Understanding the Tools & Ethereum Blockchain
Course Introduction
1h 1m

This course covers Ethereum denominations, the ABI array, Ethereum networks, private/public key cryptography, and much more!


In this lecture, I want to talk about  Ethereum denominations. When we were executing our smart contracts and we started the game, then you already saw that we are going to add 0.1 ether. So, we already tapped a little bit into how ethers are split up, but I don't think you get the full picture yet. So, let me add the puzzle pieces that are missing. First of all, if you can go to the website, which is the address here,, and then you see actually quite a bit of the ether denominations here. And you see that ether is by far not the smallest denomination that you can have. It's like US dollar and then there is cents which is even smaller. And with ether you can break it down to a lot smaller values and the smallest one is Wei. So, one wei is the smallest element or the smallest unit that you can send on the  Ethereum Blockchain understanding these native tokens, the ethers on the  Ethereum Blockchain. And everything you do programmatically on the  Ethereum Blockchain in terms of smart contracts is going to be in Wei. So, when we are in our smart contracts, when we say, let me open up the browser here, let me open the ThreeInARow game. When we say the game costs 0.1 ether and we deploy such a game, we have to give it an address here. Let's just give it this address. No, it won't take it, but if you say we deploy this game with 0.1 ether, then the game cost will not be 0.1, it will be stored in Wei which is going to be 1 with 17 zeroes. Why do I know all this  so quickly? Because one ether is 10 to the power of 18 Wei. That means it's a 1 followed by 18 zeros Wei. If you have 0.1 ether, then it's 1 followed by 17 zeros Wei. Let's count this: 1, 2, 3, 4, 5, 6, 7, 8, 9, 10, 11, 12, 13, 14 15, 16, 17 and 1. And that is pretty much all there is to say with the denominations. Just one more in advance to how you work with the JavaScript part. Because later on, we will work a lot with web features which is a JavaScript library to connect to block channels and they can convert those denominations as well. And that is fairly easy and you can get access to one of these web free instances directly here in the remix logger council. And I'm just trying to scroll where it says that you can access. You can use this terminal for checking transaction details and start debugging or running JavaScript scripts following the libraries. The following libraries are accessible. Web3 version 1.0.0 and you have to know in advance that there was a huge version chump in web3.js and it was between 020 and 1. And at the current time of recording version 1 is still in beta but it's very widely used and they changed how this works a little bit, and if you click on it then it will open up the documentation that we're going to talk later about this. And the one thing that I want to give you now is kind of a tool to convert between ether and other denominations, and that is web3.utills.toWei, and then you have to give it as a string, the amount and then the denomination that you want to convert to Wei. Let's say we want to convert 1 ether to Wei and that would give us the right amount of Wei, and you're going to use this extensively later in order to convert to Wei or maybe even from Wei to ether. If you say we have a certain amount of Wei that we want to convert to ether, then we can easily do this over here for maybe populating any labels in our JavaScript and  so on. All right, what other units do we have which are important? The other one, which is very important is Gwei, gigawei, Gwei, and those are used for calculating or spending money on gas, gas costs, operational costs on the Blockchain. Usually if you spend money on transactions, then you pay a certain amount of Gwei in order to let the miner run your transaction and include it in the block. And very seldom you hear about Finney, which is like more than 100 cents, but which is the lower denomination than ether. So, pretty much if you can remember Wei is one ether is 10 to the power of 18 Wei, then you are really very safe. And when you remember that gigawei, Gwei is going to be used for gas costs then you have pretty much everything that you need to know for your day-to-day work with  Ethereum. All right. That's it for this lecture. I don't want to talk about more about  Ethereum units and  Ethereum denominations. That's everything that you need to know from a programming standpoint. And in the next lecture we're talking about interacting with smart contracts and the ABI array, which is very, very important. All right, I'll see you in the next lecture.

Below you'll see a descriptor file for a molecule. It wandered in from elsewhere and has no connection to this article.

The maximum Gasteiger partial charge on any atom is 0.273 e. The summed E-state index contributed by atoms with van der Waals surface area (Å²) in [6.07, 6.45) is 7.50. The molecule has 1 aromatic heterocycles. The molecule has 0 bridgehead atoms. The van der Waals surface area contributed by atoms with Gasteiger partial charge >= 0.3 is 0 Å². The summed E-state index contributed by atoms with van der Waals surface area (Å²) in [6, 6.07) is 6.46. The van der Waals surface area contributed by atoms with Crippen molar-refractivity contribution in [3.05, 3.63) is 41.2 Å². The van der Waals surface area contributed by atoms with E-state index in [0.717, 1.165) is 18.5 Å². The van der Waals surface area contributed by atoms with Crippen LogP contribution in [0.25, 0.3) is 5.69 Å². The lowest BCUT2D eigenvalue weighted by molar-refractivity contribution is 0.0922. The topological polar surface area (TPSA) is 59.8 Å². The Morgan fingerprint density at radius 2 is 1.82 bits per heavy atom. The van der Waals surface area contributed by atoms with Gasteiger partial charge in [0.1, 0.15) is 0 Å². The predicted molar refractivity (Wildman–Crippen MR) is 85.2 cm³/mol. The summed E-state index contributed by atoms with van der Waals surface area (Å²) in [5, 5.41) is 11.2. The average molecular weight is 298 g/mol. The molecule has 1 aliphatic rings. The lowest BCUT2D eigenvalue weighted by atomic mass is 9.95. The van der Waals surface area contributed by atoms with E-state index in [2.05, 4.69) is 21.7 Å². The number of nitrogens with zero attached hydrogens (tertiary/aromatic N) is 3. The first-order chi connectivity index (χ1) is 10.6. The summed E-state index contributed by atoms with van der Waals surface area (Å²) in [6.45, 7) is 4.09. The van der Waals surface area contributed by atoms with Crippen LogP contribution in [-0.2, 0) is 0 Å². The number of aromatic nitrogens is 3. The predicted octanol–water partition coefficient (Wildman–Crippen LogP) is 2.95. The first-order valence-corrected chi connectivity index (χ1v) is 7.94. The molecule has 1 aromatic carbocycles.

About the Author

Tom is a CTO, senior back-end developer, and systems architect with over twenty years of hands-on development experience in a variety of languages and systems. He has a CS master's degree and has been working with Ethereum and blockchain technologies since 2016.

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